Starting in April 2014 the 56,000 people eligible for NHS continuing health care will be offered a personal health budget. Positive results from an independent evaluation of a three-year pilot programme provided sufficient evidence to take the approach forward.
However, while the pilot programme has generated a lot of knowledge about how best to implement personal health budgets, important questions about how they can be sustained in the wider NHS are raised by next year’s roll out. These will need careful consideration as the roll out proceeds and are discussed in new research published by the Nuffield Trust.
Personal health budgets are a new tool to increase individual choice and control within the NHS as part of the mandate to increase the role of patients as partners in the management of long-term conditions.
Perhaps the most significant challenge is to decommission existing services in order to free up resources to offer personal health budgets, while not destabilising existing providers
A personal health budget is an allocation of NHS resources that individuals can use to meet their health and well-being goals in new and innovative ways that do not rely on commissioned services. It does not cover an individual’s entire NHS care. Certain services, such as GP services, A&E, and inpatient care, are excluded.
The evaluation found that personal health budgets improve individual quality of life and psychological well-being for a range of long-term conditions compared to care as usual.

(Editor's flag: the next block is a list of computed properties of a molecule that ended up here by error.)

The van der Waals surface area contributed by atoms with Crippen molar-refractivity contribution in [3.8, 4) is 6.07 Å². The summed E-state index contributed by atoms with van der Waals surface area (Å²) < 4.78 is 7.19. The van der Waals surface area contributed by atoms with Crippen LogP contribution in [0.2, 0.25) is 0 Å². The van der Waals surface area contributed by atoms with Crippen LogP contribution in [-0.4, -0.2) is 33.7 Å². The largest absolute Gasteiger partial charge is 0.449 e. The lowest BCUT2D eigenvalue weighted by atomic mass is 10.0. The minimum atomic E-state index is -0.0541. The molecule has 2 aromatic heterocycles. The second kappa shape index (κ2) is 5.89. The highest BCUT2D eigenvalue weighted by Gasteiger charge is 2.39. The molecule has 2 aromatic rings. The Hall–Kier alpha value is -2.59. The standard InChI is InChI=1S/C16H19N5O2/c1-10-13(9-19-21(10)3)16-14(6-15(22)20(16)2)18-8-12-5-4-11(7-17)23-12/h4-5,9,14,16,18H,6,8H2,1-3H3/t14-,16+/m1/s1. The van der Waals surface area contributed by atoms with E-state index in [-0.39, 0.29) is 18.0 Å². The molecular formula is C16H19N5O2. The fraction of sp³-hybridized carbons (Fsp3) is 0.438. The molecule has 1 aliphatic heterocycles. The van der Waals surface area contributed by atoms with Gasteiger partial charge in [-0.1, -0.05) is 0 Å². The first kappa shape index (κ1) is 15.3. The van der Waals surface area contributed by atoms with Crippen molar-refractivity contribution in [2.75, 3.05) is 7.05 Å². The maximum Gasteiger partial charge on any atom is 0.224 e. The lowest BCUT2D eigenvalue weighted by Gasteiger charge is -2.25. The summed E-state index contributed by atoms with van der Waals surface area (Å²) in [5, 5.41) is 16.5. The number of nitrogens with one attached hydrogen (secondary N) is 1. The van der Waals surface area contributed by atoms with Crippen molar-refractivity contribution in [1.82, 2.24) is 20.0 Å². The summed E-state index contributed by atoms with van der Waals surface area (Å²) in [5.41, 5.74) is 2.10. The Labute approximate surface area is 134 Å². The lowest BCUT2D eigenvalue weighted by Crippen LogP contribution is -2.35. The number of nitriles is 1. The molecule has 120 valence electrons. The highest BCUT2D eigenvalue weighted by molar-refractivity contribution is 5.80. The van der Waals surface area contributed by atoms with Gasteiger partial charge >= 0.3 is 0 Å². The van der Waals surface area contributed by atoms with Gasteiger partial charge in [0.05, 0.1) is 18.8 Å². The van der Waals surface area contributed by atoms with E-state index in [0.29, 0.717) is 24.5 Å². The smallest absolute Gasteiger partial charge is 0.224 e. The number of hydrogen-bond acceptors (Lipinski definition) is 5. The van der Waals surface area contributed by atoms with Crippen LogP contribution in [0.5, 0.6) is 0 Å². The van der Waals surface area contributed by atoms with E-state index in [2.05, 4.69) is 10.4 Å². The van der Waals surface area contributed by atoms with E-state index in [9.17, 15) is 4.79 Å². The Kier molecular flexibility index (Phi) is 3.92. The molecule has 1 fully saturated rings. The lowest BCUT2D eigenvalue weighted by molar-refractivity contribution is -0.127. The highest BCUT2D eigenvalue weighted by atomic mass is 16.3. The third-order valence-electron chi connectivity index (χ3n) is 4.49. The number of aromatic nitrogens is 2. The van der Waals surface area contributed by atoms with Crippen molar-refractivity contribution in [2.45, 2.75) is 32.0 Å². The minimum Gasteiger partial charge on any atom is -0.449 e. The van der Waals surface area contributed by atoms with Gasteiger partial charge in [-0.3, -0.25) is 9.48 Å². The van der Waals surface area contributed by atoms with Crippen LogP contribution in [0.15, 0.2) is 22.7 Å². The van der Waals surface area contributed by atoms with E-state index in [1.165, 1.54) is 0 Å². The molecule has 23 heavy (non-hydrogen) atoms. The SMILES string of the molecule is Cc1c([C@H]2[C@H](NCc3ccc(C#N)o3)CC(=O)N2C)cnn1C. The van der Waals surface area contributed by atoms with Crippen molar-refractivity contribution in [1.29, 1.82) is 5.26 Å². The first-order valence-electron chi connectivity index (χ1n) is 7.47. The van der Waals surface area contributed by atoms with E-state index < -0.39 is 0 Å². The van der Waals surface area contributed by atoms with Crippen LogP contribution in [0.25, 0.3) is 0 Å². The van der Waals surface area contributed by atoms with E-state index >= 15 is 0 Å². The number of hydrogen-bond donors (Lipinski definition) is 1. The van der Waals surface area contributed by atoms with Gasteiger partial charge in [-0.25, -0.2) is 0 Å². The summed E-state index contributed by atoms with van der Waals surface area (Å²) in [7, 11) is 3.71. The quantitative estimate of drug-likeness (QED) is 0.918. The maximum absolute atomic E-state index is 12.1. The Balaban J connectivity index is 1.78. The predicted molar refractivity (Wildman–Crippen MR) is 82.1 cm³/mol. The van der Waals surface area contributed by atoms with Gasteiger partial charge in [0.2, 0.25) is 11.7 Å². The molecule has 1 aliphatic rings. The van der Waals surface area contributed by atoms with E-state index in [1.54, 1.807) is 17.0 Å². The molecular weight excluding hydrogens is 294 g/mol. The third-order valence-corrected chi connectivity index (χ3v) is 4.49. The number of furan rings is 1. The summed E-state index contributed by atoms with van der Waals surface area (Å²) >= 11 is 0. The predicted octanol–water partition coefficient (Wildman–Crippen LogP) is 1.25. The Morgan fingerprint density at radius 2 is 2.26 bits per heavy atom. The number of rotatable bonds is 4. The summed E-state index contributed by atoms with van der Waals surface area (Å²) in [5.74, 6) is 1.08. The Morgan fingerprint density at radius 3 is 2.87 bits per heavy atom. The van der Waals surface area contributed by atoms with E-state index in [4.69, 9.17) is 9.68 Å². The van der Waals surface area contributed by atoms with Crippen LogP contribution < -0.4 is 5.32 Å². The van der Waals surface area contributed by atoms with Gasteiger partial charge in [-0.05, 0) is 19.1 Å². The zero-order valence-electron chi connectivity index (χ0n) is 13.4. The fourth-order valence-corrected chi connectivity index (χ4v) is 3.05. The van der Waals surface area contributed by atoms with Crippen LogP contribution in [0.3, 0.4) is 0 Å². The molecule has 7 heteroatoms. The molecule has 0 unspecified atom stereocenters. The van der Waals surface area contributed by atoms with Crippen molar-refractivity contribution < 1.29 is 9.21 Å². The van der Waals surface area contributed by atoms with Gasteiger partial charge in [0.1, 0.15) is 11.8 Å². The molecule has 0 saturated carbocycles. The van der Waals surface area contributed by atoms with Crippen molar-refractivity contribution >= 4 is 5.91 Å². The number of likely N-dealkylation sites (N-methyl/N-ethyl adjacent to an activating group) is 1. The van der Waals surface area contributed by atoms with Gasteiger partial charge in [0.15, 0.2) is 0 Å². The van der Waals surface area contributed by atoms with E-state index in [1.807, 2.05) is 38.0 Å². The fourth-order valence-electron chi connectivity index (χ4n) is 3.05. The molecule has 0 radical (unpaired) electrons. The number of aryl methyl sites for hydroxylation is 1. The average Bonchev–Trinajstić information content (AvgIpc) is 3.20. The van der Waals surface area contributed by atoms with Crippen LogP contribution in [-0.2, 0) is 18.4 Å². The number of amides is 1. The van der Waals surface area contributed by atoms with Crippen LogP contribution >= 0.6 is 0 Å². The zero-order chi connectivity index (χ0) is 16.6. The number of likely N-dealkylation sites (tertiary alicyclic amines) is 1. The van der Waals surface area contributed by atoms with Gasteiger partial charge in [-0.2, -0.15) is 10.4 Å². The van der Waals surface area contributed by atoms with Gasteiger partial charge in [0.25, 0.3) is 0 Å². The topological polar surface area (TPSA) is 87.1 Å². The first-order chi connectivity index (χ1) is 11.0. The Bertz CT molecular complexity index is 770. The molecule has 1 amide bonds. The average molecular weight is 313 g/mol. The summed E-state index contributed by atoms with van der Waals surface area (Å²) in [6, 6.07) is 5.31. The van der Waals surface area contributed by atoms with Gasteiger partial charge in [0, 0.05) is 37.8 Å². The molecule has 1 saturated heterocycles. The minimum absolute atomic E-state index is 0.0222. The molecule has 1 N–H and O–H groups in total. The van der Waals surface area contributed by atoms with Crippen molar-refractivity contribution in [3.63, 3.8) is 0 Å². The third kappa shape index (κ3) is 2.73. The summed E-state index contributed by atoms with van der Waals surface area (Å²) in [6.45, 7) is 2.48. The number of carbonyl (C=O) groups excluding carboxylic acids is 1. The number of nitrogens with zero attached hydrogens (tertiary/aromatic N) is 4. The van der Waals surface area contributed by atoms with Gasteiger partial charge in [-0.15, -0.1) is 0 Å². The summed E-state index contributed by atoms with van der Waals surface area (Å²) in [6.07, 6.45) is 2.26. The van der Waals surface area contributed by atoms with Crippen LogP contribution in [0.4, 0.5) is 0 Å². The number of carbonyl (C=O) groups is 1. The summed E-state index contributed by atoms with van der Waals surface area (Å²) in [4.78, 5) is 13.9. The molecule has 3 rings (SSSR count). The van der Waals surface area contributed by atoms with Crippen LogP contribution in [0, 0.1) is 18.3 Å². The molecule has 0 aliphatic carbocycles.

Budget holders used fewer inpatient, A&E, and GP services than those receiving commissioned services and the benefits were greater for budgets of £1000 or more a year, and where budgets were implemented with a strong degree of freedom and flexibility for the budget holder.
The pilot demonstrated that frequently raised concerns about fraud were largely unfounded and that individuals were not exposed to undue risk or poor quality care in making their own choices.
Personal health budgets present clinical commissioning groups with opportunities to improve individual engagement with services. However, they also present a range of challenges.
Perhaps the most significant challenge is to decommission existing services in order to free up resources to offer personal health budgets, while not destabilising existing providers.
Under the pilot, double running costs for up to 75 personal health budget holders per area could be managed for a short period. But personal health budgets will have to move forward on a cost neutral basis if they are to play an ongoing role in the NHS.
This raises a further challenge around the long term sustainability of personal health budgets. While they have been shown to reduce spending elsewhere in the NHS, the Dutch experience with personal health budgets highlights the risks of a growth in demand.
In the Netherlands, there was a ten-fold increase in demand for personal health budgets between 2002 and 2010, leading to a change in the programme’s rules to better manage the costs.
As the roll out of personal health budgets proceeds in the NHS, it will be critical to monitor their take up and to closely track spending to ensure that the potential they offer to personalise care does not cause additional expense for an already cash-strapped NHS.
Vidhya Alakeson is Deputy Chief Executive at the Resolution Foundation. Please note that the views expressed in guest blogs on the Nuffield Trust website are the authors’ own.
Alakeson V (2013) ‘Personal health budgets: potential and challenges’. Nuffield Trust comment, 28 August 2013. https://www.nuffieldtrust.org.uk/news-item/personal-health-budgets-potential-and-challenges